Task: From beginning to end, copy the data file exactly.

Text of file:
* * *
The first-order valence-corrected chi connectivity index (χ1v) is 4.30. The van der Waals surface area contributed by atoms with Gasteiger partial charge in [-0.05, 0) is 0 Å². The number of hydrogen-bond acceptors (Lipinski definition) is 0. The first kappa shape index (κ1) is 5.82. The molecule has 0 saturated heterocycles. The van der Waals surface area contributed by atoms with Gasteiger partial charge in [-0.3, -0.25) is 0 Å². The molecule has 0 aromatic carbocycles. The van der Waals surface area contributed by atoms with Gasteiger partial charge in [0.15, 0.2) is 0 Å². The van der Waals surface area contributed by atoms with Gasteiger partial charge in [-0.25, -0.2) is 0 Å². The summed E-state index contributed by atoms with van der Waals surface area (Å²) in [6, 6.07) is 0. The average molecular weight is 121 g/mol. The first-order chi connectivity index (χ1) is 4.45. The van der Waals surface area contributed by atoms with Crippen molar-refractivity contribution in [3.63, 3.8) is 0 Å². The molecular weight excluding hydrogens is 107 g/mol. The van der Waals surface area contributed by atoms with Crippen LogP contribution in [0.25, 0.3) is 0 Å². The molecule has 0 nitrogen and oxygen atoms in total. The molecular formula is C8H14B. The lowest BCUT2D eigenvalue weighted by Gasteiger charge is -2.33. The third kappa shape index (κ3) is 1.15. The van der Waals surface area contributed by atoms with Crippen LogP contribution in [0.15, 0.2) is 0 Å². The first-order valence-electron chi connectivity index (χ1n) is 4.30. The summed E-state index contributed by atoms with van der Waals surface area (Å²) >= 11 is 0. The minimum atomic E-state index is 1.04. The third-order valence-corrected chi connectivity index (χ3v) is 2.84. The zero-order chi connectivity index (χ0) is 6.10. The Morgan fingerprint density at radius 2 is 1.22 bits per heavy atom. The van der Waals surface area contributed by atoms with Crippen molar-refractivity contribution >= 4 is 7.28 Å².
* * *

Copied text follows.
The first-order valence-corrected chi connectivity index (χ1v) is 4.30. The van der Waals surface area contributed by atoms with Gasteiger partial charge in [-0.05, 0) is 0 Å². The number of hydrogen-bond acceptors (Lipinski definition) is 0. The first kappa shape index (κ1) is 5.82. The molecule has 0 saturated heterocycles. The van der Waals surface area contributed by atoms with Gasteiger partial charge in [-0.3, -0.25) is 0 Å². The molecule has 0 aromatic carbocycles. The van der Waals surface area contributed by atoms with Gasteiger partial charge in [0.15, 0.2) is 0 Å². The van der Waals surface area contributed by atoms with Gasteiger partial charge in [-0.25, -0.2) is 0 Å². The summed E-state index contributed by atoms with van der Waals surface area (Å²) in [6, 6.07) is 0. The average molecular weight is 121 g/mol. The first-order chi connectivity index (χ1) is 4.45. The van der Waals surface area contributed by atoms with Crippen molar-refractivity contribution in [3.63, 3.8) is 0 Å². The molecular weight excluding hydrogens is 107 g/mol. The van der Waals surface area contributed by atoms with Crippen LogP contribution in [0.25, 0.3) is 0 Å². The molecule has 0 nitrogen and oxygen atoms in total. The molecular formula is C8H14B. The lowest BCUT2D eigenvalue weighted by Gasteiger charge is -2.33. The third kappa shape index (κ3) is 1.15. The van der Waals surface area contributed by atoms with Crippen LogP contribution in [0.15, 0.2) is 0 Å². The first-order valence-electron chi connectivity index (χ1n) is 4.30. The summed E-state index contributed by atoms with van der Waals surface area (Å²) >= 11 is 0. The minimum atomic E-state index is 1.04. The third-order valence-corrected chi connectivity index (χ3v) is 2.84. The zero-order chi connectivity index (χ0) is 6.10. The Morgan fingerprint density at radius 2 is 1.22 bits per heavy atom. The van der Waals surface area contributed by atoms with Crippen molar-refractivity contribution >= 4 is 7.28 Å².